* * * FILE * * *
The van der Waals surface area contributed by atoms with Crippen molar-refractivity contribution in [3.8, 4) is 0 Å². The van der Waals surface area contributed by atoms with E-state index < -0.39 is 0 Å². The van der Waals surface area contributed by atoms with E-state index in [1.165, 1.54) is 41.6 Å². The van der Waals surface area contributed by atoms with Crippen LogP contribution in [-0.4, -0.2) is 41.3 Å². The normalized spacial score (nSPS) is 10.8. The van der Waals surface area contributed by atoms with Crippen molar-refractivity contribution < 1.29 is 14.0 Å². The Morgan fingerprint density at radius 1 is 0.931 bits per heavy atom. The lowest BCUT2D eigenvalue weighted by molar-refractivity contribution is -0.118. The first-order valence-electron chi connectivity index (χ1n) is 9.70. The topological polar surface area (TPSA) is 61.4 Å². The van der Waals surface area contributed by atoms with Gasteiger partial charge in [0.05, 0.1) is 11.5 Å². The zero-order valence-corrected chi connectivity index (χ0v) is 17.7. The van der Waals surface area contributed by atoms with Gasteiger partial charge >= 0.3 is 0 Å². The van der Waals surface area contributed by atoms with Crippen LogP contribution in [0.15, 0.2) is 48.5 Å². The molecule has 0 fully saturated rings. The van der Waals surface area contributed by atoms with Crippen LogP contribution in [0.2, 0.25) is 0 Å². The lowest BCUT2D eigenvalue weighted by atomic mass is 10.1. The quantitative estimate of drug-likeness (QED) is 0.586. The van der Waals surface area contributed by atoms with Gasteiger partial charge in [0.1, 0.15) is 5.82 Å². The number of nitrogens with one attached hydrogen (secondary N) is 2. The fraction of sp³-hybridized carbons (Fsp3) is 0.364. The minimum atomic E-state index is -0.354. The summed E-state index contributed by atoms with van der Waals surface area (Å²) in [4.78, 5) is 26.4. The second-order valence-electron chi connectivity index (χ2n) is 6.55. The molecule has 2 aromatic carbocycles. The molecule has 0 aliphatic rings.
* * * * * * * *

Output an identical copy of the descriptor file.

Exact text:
The van der Waals surface area contributed by atoms with Crippen molar-refractivity contribution in [3.8, 4) is 0 Å². The van der Waals surface area contributed by atoms with E-state index < -0.39 is 0 Å². The van der Waals surface area contributed by atoms with E-state index in [1.165, 1.54) is 41.6 Å². The van der Waals surface area contributed by atoms with Crippen LogP contribution in [-0.4, -0.2) is 41.3 Å². The normalized spacial score (nSPS) is 10.8. The van der Waals surface area contributed by atoms with Crippen molar-refractivity contribution < 1.29 is 14.0 Å². The Morgan fingerprint density at radius 1 is 0.931 bits per heavy atom. The lowest BCUT2D eigenvalue weighted by molar-refractivity contribution is -0.118. The first-order valence-electron chi connectivity index (χ1n) is 9.70. The topological polar surface area (TPSA) is 61.4 Å². The van der Waals surface area contributed by atoms with Gasteiger partial charge in [0.05, 0.1) is 11.5 Å². The zero-order valence-corrected chi connectivity index (χ0v) is 17.7. The van der Waals surface area contributed by atoms with Gasteiger partial charge >= 0.3 is 0 Å². The van der Waals surface area contributed by atoms with Crippen LogP contribution in [0.15, 0.2) is 48.5 Å². The molecule has 0 fully saturated rings. The van der Waals surface area contributed by atoms with Crippen LogP contribution in [0.2, 0.25) is 0 Å². The lowest BCUT2D eigenvalue weighted by atomic mass is 10.1. The quantitative estimate of drug-likeness (QED) is 0.586. The van der Waals surface area contributed by atoms with Gasteiger partial charge in [0.1, 0.15) is 5.82 Å². The number of nitrogens with one attached hydrogen (secondary N) is 2. The fraction of sp³-hybridized carbons (Fsp3) is 0.364. The minimum atomic E-state index is -0.354. The summed E-state index contributed by atoms with van der Waals surface area (Å²) in [4.78, 5) is 26.4. The second-order valence-electron chi connectivity index (χ2n) is 6.55. The molecule has 2 aromatic carbocycles. The molecule has 0 aliphatic rings.